Thursday, April 13, 2006

a new day, a new rant

Earlier today I had a nice email back and forth with a couple friends who believe that blogging about art could return the whole mileu back into the hands of artists where it belongs.

May I say that earlier this week in my aggregator preview I was greeted by not just these paper towel doodles, but next to that by something talentless though I am sure very intellectual. Lord. A bunch of bad figure paintings on cardboard with dripped paint. That one was actually going around the blogosphere quite a lot. At least the paper-towel doodles of how much was spent on laundry is limited to a Greenpoint only audience.

May we please see the end of these sort of overtly open minds, so open that wind is blowing through and garbage is just billowing around the edges. As our email progressed, it was suggested that perhaps artists should call the shots, and not Art Dealers, Gallerists (a stupid title they made up for themselves), and certainly we should see a mass firing of curators of contemporary art. These people make the present administration in Washington look competent. Oh, no, no they don't. But they certainly mirror them in terms of venality and venomous self-righteousness.

No artist worth anything believes in any of this. I read an amusing Tyler Green post earlier today. I hope one can rant and still get points for being witty and earnest. Probly not.


  1. i wish points could buy booze.

  2. James, I agree with you that the artists need to be out in the lead, and blogging can play a part in getting us there.

    The thing I see happening here in Blogland is that we're forming these communities of sorts, the kind of thing that you once needed to live in the vicinity of the Cedar Bar to get. I'd suspect most of us are a bit more sober as well.

    We're exchanging ideas, sharpening one another's thoughts, doing worlds of good in terms of developing the language of our work.

    Here's where I'd like to see us truly lead, and, so far, we trail way behind: I want to see us take a bigger role in the market. I'd like to think the Internet could help us do that, but, so far anyway, it's been disappointing.

    We'd need collectors at all levels to give websites the same credibility they give art dealers and galleries. And it's the investment collectors that we really need to attract; the impression I have is that they buy more and pay higher prices -- someone correct me if I'm off on this. But nobody with any sense would purchase any kind of investment based entirely on what they see on a website.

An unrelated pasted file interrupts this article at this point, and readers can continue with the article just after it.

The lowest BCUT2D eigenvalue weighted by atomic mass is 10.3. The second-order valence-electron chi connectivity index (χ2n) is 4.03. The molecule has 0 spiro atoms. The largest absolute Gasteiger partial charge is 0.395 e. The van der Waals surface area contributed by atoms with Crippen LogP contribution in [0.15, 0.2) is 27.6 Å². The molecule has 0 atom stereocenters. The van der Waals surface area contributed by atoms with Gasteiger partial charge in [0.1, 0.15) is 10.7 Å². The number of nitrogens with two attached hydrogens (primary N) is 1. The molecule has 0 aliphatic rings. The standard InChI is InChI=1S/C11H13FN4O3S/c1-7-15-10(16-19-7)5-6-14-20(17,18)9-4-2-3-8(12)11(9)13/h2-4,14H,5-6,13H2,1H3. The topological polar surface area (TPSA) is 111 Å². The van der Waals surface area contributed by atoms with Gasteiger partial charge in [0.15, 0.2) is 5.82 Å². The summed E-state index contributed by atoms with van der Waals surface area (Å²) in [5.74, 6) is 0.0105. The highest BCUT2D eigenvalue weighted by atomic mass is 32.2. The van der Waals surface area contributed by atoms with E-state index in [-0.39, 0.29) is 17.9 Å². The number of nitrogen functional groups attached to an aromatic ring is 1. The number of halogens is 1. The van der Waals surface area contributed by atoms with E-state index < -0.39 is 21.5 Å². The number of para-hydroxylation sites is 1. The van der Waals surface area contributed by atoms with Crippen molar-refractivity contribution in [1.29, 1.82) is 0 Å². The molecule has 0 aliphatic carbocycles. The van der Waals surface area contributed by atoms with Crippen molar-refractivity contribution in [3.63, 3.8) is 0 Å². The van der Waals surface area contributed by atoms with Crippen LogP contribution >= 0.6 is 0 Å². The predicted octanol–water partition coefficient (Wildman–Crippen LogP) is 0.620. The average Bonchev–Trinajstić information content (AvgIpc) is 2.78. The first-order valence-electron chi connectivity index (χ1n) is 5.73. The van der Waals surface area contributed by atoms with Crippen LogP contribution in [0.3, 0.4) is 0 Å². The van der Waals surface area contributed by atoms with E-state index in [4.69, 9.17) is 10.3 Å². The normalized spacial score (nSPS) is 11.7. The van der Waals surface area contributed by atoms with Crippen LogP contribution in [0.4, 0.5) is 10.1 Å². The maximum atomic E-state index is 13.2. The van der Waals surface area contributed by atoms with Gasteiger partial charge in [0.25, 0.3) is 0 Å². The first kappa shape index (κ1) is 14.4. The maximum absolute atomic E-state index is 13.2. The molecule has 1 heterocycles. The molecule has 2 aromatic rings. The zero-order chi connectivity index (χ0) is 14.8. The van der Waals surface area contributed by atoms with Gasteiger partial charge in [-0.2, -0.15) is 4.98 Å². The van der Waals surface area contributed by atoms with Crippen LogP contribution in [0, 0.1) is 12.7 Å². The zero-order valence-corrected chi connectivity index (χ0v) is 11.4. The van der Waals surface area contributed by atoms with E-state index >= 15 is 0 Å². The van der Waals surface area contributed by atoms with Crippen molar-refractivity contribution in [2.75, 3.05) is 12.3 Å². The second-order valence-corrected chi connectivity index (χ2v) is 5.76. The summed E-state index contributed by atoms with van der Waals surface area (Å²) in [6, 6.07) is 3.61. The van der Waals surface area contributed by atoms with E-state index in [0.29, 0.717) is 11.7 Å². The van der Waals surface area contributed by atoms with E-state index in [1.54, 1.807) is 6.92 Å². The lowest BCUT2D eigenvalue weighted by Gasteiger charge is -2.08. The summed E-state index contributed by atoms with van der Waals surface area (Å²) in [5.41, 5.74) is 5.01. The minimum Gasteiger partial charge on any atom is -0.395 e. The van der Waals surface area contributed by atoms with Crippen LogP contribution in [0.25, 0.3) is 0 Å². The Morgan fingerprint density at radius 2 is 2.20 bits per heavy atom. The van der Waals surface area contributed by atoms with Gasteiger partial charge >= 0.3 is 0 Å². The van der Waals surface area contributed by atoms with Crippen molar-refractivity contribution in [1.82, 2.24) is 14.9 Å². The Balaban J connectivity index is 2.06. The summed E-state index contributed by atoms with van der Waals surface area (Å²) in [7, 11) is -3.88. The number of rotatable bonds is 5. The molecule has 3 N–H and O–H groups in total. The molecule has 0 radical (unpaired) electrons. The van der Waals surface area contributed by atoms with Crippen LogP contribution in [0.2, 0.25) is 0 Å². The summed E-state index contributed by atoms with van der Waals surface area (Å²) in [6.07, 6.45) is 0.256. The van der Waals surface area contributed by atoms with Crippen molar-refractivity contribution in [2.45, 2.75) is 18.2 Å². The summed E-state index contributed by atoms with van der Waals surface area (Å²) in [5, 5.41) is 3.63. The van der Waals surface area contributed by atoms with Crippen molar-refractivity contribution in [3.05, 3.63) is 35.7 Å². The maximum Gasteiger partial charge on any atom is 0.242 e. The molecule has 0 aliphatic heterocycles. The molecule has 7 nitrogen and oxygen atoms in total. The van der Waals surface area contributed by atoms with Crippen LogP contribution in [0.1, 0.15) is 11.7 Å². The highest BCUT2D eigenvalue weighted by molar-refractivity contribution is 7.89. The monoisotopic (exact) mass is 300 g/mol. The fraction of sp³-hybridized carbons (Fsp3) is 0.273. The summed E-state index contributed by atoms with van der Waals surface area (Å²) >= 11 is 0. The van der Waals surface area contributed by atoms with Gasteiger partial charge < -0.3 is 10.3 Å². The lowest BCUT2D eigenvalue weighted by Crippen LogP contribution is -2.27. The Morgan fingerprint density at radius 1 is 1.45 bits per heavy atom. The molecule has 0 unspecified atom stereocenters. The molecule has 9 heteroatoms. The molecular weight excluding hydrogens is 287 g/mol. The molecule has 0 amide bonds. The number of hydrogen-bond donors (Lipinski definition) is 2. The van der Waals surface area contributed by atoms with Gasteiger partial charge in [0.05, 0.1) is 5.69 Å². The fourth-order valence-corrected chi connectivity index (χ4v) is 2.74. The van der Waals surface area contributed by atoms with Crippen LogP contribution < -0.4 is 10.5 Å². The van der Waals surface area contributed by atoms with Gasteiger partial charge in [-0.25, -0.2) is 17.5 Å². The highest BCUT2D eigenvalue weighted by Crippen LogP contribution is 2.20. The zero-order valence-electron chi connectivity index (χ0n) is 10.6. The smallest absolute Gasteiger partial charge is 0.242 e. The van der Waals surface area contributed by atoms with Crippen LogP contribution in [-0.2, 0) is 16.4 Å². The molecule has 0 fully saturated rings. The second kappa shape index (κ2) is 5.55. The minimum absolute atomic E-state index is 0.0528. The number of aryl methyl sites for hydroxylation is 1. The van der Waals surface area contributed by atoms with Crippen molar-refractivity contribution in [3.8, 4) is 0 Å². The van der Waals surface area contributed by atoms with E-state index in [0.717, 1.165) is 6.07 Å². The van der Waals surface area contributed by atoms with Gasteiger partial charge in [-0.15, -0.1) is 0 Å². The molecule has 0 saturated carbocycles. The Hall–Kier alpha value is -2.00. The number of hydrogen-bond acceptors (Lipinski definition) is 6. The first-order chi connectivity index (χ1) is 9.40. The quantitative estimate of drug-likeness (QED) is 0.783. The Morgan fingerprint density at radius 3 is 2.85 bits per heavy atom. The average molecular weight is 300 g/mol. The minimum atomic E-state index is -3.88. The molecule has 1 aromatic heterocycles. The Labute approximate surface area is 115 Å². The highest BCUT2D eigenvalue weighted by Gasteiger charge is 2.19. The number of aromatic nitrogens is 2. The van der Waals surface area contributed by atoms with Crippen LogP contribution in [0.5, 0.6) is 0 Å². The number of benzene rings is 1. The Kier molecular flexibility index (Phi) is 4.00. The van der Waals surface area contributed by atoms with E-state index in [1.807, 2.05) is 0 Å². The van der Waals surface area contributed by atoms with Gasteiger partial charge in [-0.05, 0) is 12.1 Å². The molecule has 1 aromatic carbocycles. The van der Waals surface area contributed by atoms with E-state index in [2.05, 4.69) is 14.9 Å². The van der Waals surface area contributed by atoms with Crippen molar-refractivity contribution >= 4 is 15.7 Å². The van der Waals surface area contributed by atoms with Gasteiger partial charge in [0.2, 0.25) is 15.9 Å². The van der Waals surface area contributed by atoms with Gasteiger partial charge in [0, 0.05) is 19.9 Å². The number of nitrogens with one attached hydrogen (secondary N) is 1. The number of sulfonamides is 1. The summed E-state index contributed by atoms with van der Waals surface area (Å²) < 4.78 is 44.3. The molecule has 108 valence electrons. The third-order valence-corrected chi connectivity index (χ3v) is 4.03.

This, to me, is the biggest obstruction to artists gaining any substantial ground in the control equation.

    What if an artist's website was endorsed by a high-profile gallery? That might tip things somewhat.

    I could spew out a few models for how that could happen to the benefit of dealers and artists both, because after all I'm a financial neanderthal. But ultimately, galleries have no incentive to provide such an endorsement. The status quo is greatly to their advantage.

    Now, should the art market ever actually crash, or just dip sharply and remain depressed for a while, perhaps some dealers would open up to these kinds of arrangements. Edward Winkleman blogged a while ago about the potential of less-formal arrangements with artists, specifically regarding studio visits.

    But even then, the result would be more of a structured co-opting of the artist's powers by the market, rather than the artists leading.

    Artists seem to lead when new things come up, such as Cubism in the last century. But we're quickly and willingly co-opted by the market because we badly need to sell. Once the market has control over what is seen by whom and when, it's essentially over as far as artist control is concerned. We can talk subversive art at that point: graffiti, fax art, mail art, I've even gotten some interesting things done on dollar bills. Rarely even these are co-opted, much to the glee of the artists involved. But, for the most part, these cries from the street seem more like declarations of defeat to me than defiant stands.

    Alternatively, we might create a world, an artist-run environment that merges with the "real" world at points, and that both exists as a moving, changing art experience, and that contains a variety of changing art experiences. Imagine not a museum of any kind, but an attractive social destination, sort of an amusement park of art. Storm King Art Center meets Six Flags meets Howard Finster's Garden of Eden, kind of. A place where ordinary people could have art experiences that fit in with their lives, while gaining some esthetic education, perhaps without even realizing it. Forget dead artists, these would all be contemporary artists.

    I've taken groups of high school kids to MOMA. A lot of it falls flat for them, but some pieces really turn them on. A glowing red room by James Turrell held them riveted. They also got a kick out of Mike Kelly's installation in Chelsea last fall.

    Regardless, somehow I think we need to change how we're looking at the problem. It's a tough nut to crack. But of all the forces that could control which art is seen by whom and when, I'd submit that the ones currently in control are near the bottom of the stack in terms of competence in providing relevant art experiences that are of enduring value both in terms of esthetics and investment.

    (Sorry for the lengthy comment - you got me thinking)